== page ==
The Suleman Dawood School of Business (SDSB) is organising the following PhD Dissertation Defence:
The Role of Credit Rating Agencies in the European Financial Markets
By Yasir Riaz, Candidate PhD Management
Date: April 19, 2019
Time: 9:00am onwards
Venue: A-104, First Floor, SDSB Building, LUMS
Dissertation Defence Committee
• Dr. Choudhry Tanveer Shehzad ‐ Supervisor and Chair
• Dr. Muhammad Abdur Rahman Malik – Member SDSB
• Dr. Ummad Mazhar ‐ Member SDSB
• Dr. Shafay Shamail ‐ Member LUMS
• Dr. Hilal Anwar Butt – External Examiner, IBA Karachi
Members of the public are invited to attend the proceedings.
Please contact for registration:
Mr. Umar Amjad
Phone: 042‐ 35608283
Advance notice is required to gain access to the campus.
This thesis investigates the role of Credit Rating Agencies (CRAs) in European financial markets. Traditional activities of CRAs include information supply, certification, and monitoring services for corporations and rating sovereign debt. Any change in the opinion of CRAs on the sovereign debt has strong implications on the financial markets and the real economy. This thesis contributes to literature by investigating: (i) the effect of sovereign rating and outlook changes on the shape of the sovereign yield curve; (ii) the impact of sovereign rating and outlook changes on stock markets at different levels of business cycle; (iii) the effect of financial liberalisation on the growth in sovereign ratings; and (iv) the impact of sovereign rating and outlook instability on the access to credit by firms. In order to properly investigate these research questions, we employ a variety of pertinent statistical and econometric tools as required in every chapter. These techniques include but are not limited to state space modelling, vector autoregressions, maximum likelihood estimations, Kalman filter approach, generalized method of moments, and limited dependent variable methods.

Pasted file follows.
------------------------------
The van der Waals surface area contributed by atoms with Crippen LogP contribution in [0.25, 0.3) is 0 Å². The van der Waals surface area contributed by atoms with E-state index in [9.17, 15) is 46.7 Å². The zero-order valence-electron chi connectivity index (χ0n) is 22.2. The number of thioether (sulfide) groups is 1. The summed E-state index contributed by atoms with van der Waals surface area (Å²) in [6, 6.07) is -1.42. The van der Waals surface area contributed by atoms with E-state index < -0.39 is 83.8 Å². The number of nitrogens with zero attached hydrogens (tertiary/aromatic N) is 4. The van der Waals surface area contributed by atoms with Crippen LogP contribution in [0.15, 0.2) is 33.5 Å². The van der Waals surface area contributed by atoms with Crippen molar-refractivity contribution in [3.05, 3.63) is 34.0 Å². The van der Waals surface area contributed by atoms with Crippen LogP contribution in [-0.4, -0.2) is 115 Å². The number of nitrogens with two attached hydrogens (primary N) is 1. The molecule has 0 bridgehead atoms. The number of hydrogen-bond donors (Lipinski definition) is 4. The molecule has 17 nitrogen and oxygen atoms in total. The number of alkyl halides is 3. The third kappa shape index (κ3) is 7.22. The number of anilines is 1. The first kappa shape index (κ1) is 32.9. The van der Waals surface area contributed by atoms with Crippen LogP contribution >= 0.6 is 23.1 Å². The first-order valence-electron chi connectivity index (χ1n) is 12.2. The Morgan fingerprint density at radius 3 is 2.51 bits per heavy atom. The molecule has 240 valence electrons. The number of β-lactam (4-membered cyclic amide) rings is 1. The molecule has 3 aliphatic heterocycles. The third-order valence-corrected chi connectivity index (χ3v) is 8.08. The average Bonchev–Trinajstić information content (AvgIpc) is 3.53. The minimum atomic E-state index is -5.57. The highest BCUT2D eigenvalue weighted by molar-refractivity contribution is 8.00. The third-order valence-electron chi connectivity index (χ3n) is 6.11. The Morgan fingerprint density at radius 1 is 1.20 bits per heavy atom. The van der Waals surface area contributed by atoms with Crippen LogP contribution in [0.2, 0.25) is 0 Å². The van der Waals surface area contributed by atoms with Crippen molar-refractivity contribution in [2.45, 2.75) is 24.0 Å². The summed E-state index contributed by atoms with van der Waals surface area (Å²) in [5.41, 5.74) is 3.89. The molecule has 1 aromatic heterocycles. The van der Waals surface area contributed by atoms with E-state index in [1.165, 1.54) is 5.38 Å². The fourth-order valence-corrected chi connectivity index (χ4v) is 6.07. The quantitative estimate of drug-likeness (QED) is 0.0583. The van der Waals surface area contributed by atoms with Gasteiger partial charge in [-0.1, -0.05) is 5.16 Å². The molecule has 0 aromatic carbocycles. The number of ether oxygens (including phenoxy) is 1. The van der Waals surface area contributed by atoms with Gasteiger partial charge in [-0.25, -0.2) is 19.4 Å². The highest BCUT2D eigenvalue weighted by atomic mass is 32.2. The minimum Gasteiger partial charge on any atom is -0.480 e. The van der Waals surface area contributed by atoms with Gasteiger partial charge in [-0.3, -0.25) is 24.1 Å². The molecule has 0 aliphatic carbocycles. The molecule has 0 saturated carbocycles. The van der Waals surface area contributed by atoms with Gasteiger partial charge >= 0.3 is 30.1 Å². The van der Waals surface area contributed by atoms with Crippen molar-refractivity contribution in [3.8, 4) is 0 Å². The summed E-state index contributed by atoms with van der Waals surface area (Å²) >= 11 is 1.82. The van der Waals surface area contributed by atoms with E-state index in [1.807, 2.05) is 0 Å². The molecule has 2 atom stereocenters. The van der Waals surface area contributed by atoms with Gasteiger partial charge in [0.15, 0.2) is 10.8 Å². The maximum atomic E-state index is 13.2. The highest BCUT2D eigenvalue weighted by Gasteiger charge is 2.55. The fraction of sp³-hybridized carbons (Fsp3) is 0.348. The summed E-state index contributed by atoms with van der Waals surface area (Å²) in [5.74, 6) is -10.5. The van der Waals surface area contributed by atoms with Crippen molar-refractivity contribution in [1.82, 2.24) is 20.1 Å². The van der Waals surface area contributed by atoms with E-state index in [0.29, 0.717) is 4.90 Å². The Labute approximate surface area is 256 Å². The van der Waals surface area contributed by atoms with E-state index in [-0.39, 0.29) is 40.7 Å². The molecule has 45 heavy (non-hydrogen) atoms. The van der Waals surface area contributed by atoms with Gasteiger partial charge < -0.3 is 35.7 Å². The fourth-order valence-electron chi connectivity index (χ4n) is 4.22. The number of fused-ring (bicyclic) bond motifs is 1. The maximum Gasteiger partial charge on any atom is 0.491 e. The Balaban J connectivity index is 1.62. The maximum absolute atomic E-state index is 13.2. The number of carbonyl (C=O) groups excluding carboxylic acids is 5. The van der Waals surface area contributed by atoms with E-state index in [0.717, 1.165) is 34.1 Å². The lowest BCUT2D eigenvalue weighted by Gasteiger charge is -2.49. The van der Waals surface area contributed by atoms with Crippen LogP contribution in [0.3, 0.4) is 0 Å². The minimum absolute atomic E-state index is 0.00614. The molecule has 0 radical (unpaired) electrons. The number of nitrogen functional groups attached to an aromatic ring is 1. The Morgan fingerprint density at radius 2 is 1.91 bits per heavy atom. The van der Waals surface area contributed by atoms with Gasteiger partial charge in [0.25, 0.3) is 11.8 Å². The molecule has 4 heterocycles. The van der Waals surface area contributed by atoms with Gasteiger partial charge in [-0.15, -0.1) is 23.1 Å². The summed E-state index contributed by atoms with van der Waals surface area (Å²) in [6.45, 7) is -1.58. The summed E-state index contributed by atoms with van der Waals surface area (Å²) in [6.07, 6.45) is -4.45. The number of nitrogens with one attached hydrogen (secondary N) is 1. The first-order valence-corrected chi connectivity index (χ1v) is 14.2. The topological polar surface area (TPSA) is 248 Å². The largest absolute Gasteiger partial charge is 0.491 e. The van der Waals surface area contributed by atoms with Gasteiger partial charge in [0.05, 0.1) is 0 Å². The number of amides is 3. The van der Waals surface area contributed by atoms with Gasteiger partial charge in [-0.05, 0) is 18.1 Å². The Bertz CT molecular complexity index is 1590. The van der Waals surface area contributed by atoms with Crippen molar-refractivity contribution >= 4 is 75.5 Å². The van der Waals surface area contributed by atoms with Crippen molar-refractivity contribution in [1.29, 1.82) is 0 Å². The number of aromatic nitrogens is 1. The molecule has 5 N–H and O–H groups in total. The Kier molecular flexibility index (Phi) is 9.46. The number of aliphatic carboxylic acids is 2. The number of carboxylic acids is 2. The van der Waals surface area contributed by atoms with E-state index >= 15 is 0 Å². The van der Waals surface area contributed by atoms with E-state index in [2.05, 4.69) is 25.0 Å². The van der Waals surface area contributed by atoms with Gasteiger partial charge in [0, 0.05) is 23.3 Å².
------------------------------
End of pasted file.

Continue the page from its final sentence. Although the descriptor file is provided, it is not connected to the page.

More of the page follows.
Findings of this thesis reveal, inter alia, that sovereign rating and outlook announcements play an important “confirmation role” in the financial markets; however, the extent of the effect depends on the announcement type, CRA specificity, kind of market and country characteristics. Specifically, the second chapter shows a significant effect of rating downgrades and an insignificant effect of rating upgrades on the sovereign yield curve; however, we observe mixed results for the effect of changes in outlook status of a sovereign country. The third chapter identifies that stock markets react more negatively to rating downgrades in recovery phases and more positively to rating upgrades in the contractionary period. However, we do not find any evidence of a pro-cyclical effect of sovereign rating and outlook change on stock returns. The fourth chapter indicates a positive impact of financial liberalization on sovereign ratings, and we show that we cannot reject the hypothesis that financial stability is independent of financial liberalization. Moreover, we show in this chapter that sovereign ratings tend to be stable and persistent, otherwise. The fifth chapter suggests a significant negative effect of sovereign rating and outlook instability on the access to credit by firms. The last chapter concludes the thesis with implications of these findings for understanding the role of rating agencies in financial markets, policymaking, designing regulations and for investors and firm owners, both in developing and developed economies.